We are currently marking the hundredth anniversary of the fighting of the First World War. For four years between the summer of 1914 and November 11, 1918, the major world powers were in mortal combat with each other. The conflict radically changed the world. It overthrew the pre-1914 era of relatively limited government and free market economics, and ushered in a new epoch of big government, planned economies, and massive inflations, the full effects from which the world has still not recovered.
Tagged: World War I
Nikola Tesla, the Serbian-American inventor, while not a household name, has been recognized by the scientific community many times over the years. The metric system unit for magnetic field strength, for example, is known as the tesla. Tesla made many contributions to various sciences over the years, including pioneering work in magnetic fields, induction motors, and electricity. In recent years, various communities on the Internet have sought to lionize Tesla’s life and to expand knowledge of his scientific achievements. This goal is a noble one, as Tesla’s life is frequently reduced to the position of footnote in science histories. But these communities have also engaged in a very wrong-headed pursuit: trashing the reputation of Thomas Edison.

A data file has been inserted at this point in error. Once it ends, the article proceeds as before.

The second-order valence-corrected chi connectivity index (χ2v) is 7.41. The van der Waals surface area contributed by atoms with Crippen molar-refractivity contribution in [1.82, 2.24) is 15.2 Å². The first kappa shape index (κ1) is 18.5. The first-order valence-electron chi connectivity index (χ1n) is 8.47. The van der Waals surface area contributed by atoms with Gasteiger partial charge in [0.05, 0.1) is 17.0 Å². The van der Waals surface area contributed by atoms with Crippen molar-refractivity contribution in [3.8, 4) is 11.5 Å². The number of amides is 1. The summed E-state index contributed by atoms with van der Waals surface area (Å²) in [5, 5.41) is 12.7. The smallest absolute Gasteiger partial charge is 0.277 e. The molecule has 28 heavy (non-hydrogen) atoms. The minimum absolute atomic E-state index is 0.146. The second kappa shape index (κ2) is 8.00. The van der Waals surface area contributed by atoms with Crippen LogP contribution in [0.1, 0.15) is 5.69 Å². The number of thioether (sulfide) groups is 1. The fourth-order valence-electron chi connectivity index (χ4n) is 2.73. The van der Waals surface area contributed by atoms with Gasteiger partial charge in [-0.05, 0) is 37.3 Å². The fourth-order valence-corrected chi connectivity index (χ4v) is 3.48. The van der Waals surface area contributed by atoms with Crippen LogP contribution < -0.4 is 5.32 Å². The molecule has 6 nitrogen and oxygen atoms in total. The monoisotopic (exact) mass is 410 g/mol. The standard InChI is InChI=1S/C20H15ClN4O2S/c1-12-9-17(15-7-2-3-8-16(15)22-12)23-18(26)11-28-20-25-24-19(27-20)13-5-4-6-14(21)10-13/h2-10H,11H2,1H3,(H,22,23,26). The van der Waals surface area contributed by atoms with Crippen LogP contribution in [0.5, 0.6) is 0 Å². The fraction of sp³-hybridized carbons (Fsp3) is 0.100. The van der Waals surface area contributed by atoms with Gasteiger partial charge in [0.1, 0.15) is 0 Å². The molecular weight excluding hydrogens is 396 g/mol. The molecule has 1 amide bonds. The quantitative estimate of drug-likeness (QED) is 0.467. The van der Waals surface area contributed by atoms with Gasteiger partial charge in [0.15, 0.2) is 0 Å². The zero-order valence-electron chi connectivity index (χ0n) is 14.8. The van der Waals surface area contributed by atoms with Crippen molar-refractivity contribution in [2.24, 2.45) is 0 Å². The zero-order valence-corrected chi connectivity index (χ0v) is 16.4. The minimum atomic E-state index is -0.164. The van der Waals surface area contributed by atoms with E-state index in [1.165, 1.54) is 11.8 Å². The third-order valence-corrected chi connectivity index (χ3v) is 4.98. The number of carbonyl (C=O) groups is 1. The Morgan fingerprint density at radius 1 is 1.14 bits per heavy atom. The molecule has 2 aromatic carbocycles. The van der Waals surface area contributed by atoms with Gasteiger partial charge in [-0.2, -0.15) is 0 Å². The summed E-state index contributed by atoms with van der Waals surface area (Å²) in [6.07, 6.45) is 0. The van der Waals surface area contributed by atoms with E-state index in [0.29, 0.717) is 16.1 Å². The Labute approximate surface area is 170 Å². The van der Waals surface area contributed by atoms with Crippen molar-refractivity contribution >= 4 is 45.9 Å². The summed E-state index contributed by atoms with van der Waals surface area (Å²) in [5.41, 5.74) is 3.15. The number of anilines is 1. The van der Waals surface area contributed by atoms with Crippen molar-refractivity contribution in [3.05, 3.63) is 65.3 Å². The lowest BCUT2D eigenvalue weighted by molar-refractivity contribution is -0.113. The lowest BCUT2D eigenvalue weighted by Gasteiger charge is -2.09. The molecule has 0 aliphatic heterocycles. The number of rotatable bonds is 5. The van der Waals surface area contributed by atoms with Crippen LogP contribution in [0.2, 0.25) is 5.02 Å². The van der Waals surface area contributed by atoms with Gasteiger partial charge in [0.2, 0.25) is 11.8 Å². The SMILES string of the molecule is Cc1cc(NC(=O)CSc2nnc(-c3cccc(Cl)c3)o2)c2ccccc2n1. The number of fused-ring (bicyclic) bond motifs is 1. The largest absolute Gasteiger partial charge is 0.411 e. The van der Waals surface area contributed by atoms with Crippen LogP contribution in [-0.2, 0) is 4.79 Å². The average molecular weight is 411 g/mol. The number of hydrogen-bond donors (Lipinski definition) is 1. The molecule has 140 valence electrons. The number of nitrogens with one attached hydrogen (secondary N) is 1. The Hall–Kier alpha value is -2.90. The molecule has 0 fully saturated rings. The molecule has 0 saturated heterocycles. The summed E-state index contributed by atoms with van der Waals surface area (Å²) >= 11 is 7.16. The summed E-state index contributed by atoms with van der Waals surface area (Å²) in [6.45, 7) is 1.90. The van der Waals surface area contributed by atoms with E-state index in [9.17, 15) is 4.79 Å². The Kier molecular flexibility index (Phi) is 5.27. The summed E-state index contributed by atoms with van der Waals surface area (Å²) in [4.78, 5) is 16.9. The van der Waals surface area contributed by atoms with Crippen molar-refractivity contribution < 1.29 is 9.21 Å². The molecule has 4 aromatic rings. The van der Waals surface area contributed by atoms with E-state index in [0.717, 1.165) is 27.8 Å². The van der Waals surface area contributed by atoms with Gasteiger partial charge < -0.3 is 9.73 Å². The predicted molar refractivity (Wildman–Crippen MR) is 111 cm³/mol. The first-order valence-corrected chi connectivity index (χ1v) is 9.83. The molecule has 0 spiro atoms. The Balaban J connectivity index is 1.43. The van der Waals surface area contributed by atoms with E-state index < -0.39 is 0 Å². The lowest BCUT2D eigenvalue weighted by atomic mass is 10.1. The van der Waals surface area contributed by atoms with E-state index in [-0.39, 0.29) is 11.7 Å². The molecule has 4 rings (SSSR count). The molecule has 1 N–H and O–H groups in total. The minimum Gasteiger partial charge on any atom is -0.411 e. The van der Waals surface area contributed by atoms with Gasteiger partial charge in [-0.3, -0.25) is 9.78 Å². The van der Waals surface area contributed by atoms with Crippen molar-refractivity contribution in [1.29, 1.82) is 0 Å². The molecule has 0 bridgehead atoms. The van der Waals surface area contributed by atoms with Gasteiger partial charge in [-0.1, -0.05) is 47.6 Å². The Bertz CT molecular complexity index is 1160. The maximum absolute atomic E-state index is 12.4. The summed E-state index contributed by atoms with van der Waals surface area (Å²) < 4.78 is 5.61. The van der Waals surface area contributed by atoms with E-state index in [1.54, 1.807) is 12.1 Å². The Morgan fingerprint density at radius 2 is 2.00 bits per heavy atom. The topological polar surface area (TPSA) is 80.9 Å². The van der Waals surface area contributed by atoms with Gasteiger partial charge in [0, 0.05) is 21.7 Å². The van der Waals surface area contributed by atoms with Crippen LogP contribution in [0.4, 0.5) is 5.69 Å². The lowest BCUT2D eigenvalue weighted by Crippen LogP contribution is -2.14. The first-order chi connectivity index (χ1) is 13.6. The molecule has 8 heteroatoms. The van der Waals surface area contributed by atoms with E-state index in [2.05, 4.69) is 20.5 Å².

The United States is now manifestly seen as a weak horse even by its allies, a nation in military retreat throughout the world against its three most dangerous adversaries: Russia, China, and militant Islamic fascism.
The siren song of independence and national self-determination has sounded once again across Europe. It is a song that holds echoes of a century ago, when the internal force of nationalism convulsed the European empires into world war. Yet, while the song remains the same, the tune has changed.
Ninety years ago, on November 15, 1923, the Great German Inflation came to an end when the monetary printing presses were finally shut down, and the economic havoc came to an end. Its lessons are worth remembering.